Johann Strauss II - Kaiser-Walzer (Emperor Waltz), Op. 437

Strauss often played in the glittering Imperial balls, conducting the orchestra and playing the first violin at the same time.   The majestic launch of this fascinating waltz presents the backdrop of the celebration of the 40th anniversary of the hegemony of the Austrian Emperor Franz Joseph in 1888. Johann Strauss II was Music Director of the Dance Hesperides of the Imperial Court from 1863 to 1872 and composed on occasion for the celebration of an imperial anniversary. The ingenuity of the melody of the Emperor Waltz, which was originally orchestrated for a full orchestra, is such that it was easily adapted for the four or five instruments of a chamber ensemble by the Austrian composer Arnold Schoenberg in 1925. This waltz is a tender and somewhat melancholic work, which at times turns its gaze nostalgically to the old Vienna. The waltz praises the majesty and dignity of the old monarch, who was fully devoted to his people. It begins with a majestic, magnificent march, which soon re

Camille Saint-Saëns - Symphony No. 3 in C minor, Op. 78 (The Organ Symphony)

The symphony was commissioned by the Royal Philharmonic Society in England to commemorate its seventy-third anniversary. It was presented in London on May 19, 1886 at St James's Hall, conducted by the composer. It is the last composition of Camille Saint-Saëns for this instrument and the most popular. The composer dedicated the work to the memory of his friend Franz Liszt, whom he admired immensely.

The Symphony is also popularly known as the Organ Symphony, even though it is not a true symphony for organ, but simply an orchestral symphony where two sections out of four use the pipe organ. The composer inscribed it as: Symphonie No. 3 "avec orgue" (with organ).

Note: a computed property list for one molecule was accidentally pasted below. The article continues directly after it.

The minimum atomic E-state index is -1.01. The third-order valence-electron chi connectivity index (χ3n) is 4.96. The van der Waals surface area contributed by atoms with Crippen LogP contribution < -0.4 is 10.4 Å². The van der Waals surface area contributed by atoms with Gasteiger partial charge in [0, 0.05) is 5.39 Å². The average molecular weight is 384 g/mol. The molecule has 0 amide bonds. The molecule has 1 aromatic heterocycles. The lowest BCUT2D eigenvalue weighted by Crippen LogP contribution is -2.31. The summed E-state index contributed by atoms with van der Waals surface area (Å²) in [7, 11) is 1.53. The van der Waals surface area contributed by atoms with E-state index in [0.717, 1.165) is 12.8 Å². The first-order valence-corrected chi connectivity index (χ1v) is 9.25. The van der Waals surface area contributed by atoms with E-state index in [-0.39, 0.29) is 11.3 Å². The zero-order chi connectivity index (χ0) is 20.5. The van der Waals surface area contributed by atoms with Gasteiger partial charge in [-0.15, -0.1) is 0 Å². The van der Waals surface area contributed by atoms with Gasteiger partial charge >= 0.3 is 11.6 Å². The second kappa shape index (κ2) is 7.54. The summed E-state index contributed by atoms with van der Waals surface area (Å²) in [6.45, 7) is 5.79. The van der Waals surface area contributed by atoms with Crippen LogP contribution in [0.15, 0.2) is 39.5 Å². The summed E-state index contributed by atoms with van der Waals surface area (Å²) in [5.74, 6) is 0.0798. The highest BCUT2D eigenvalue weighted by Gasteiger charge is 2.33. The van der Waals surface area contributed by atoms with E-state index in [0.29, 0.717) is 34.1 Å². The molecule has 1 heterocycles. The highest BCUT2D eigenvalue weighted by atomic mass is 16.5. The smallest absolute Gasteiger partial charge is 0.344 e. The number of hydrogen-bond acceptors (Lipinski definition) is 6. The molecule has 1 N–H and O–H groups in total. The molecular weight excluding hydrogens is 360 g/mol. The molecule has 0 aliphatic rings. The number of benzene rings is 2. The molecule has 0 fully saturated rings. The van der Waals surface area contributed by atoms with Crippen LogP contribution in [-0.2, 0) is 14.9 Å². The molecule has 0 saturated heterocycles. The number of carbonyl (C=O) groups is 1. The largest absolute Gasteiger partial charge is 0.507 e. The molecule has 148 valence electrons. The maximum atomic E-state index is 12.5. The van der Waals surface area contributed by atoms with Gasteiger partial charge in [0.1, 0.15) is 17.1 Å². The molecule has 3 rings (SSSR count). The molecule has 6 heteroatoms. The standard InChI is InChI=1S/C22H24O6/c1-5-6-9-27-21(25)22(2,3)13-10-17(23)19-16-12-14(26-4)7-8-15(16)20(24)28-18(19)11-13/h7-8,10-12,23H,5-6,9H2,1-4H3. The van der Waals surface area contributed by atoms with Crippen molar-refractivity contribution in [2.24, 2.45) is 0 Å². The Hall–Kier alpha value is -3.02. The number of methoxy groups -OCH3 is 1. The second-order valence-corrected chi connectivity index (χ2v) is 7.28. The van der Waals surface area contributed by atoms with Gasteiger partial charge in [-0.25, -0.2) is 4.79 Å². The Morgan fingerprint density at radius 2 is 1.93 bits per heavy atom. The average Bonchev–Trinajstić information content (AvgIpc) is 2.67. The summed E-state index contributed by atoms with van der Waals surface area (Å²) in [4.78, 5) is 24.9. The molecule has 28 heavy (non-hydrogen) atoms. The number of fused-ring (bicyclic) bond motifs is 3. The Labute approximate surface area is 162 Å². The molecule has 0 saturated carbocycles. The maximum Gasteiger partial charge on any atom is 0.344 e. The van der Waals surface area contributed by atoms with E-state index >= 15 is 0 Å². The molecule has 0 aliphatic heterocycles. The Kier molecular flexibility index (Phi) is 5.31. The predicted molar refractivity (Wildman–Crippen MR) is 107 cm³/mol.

I. Adagio - Allegro moderato

The serious beginning of Adagio - Allegro moderato is slow and hesitant - but the mood is brightened as more vivid material offered by the violins and drums, means the actual start of the symphony, where wide melodies of the wind instruments emerge and sink. After the opening section is repeated and enlarged, the music becomes quieter, preparing the serene, contrastingly slow part.

II. Poco adagio

With the launch of the Poco adagio, the organ is heard for the first time, but it initially has an accompanying role. With the exception of double bass, the strings play the expressive original melody, producing a rich, pulsating sound. Later, an elaborate variation of this theme is played by the violins. Finally, the original melody is heard for the last time with the instrument and the accompaniment of the strings' pizzicato.

III. Allegro moderato - Presto

The restless mood of the opening part returns to the inventive Allegro moderato - Presto. In the presto section, turbulent string designs release the wordy plays of wind instruments. This is where the piano first appears - its upward scales contribute to a sense of haste and excitement. In Presto's iteration, a distinctly new theme emerges from brass bass and deep strings - and a sense of competition between two orchestral elements prevails. But the calm gradually returns towards the end.

IV. Maestoso

A magnificent full chord in the organ announces the mighty Maestoso. The theme played on the piano and strings, is repeated on the instrument accompanied by the orchestra. The mood is joyful and triumphant. Towards the end of it, the pace accelerates causing excitement. The short final section with the processed shapes of the scales, leads the section to a glorifying conclusion.